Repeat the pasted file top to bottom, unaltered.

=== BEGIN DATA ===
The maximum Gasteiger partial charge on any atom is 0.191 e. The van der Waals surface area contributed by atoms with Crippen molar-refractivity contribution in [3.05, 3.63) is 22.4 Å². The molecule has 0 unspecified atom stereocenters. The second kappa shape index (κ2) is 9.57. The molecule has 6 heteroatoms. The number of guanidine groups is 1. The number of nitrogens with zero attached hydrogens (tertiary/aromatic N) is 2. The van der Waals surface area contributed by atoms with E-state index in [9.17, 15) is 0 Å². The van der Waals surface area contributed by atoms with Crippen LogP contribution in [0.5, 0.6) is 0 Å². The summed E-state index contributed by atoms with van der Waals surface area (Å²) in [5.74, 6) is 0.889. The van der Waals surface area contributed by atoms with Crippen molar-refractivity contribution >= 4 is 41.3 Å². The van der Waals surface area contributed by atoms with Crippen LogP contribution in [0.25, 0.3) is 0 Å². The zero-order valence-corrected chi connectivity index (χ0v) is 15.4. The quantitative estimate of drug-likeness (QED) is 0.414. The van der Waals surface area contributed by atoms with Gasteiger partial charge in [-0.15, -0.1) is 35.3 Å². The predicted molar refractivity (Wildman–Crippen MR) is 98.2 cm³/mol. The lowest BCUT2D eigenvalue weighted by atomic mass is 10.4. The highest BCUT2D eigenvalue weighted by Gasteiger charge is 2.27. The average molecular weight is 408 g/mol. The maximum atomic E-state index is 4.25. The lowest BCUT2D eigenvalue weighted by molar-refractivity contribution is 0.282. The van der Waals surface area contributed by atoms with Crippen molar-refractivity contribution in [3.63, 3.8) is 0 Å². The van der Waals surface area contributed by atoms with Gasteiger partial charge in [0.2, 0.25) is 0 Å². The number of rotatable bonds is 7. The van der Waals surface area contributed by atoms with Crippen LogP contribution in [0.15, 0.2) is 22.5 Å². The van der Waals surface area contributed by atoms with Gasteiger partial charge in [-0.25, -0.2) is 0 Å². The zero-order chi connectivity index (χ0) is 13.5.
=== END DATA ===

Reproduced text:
The maximum Gasteiger partial charge on any atom is 0.191 e. The van der Waals surface area contributed by atoms with Crippen molar-refractivity contribution in [3.05, 3.63) is 22.4 Å². The molecule has 0 unspecified atom stereocenters. The second kappa shape index (κ2) is 9.57. The molecule has 6 heteroatoms. The number of guanidine groups is 1. The number of nitrogens with zero attached hydrogens (tertiary/aromatic N) is 2. The van der Waals surface area contributed by atoms with E-state index in [9.17, 15) is 0 Å². The van der Waals surface area contributed by atoms with Crippen LogP contribution in [0.5, 0.6) is 0 Å². The summed E-state index contributed by atoms with van der Waals surface area (Å²) in [5.74, 6) is 0.889. The van der Waals surface area contributed by atoms with Crippen molar-refractivity contribution >= 4 is 41.3 Å². The van der Waals surface area contributed by atoms with Crippen LogP contribution in [0.25, 0.3) is 0 Å². The zero-order valence-corrected chi connectivity index (χ0v) is 15.4. The quantitative estimate of drug-likeness (QED) is 0.414. The van der Waals surface area contributed by atoms with Gasteiger partial charge in [-0.15, -0.1) is 35.3 Å². The predicted molar refractivity (Wildman–Crippen MR) is 98.2 cm³/mol. The lowest BCUT2D eigenvalue weighted by atomic mass is 10.4. The highest BCUT2D eigenvalue weighted by Gasteiger charge is 2.27. The average molecular weight is 408 g/mol. The maximum atomic E-state index is 4.25. The lowest BCUT2D eigenvalue weighted by molar-refractivity contribution is 0.282. The van der Waals surface area contributed by atoms with Crippen molar-refractivity contribution in [3.63, 3.8) is 0 Å². The van der Waals surface area contributed by atoms with Gasteiger partial charge in [0.2, 0.25) is 0 Å². The number of rotatable bonds is 7. The van der Waals surface area contributed by atoms with Crippen LogP contribution in [0.15, 0.2) is 22.5 Å². The van der Waals surface area contributed by atoms with Gasteiger partial charge in [-0.25, -0.2) is 0 Å². The zero-order chi connectivity index (χ0) is 13.5.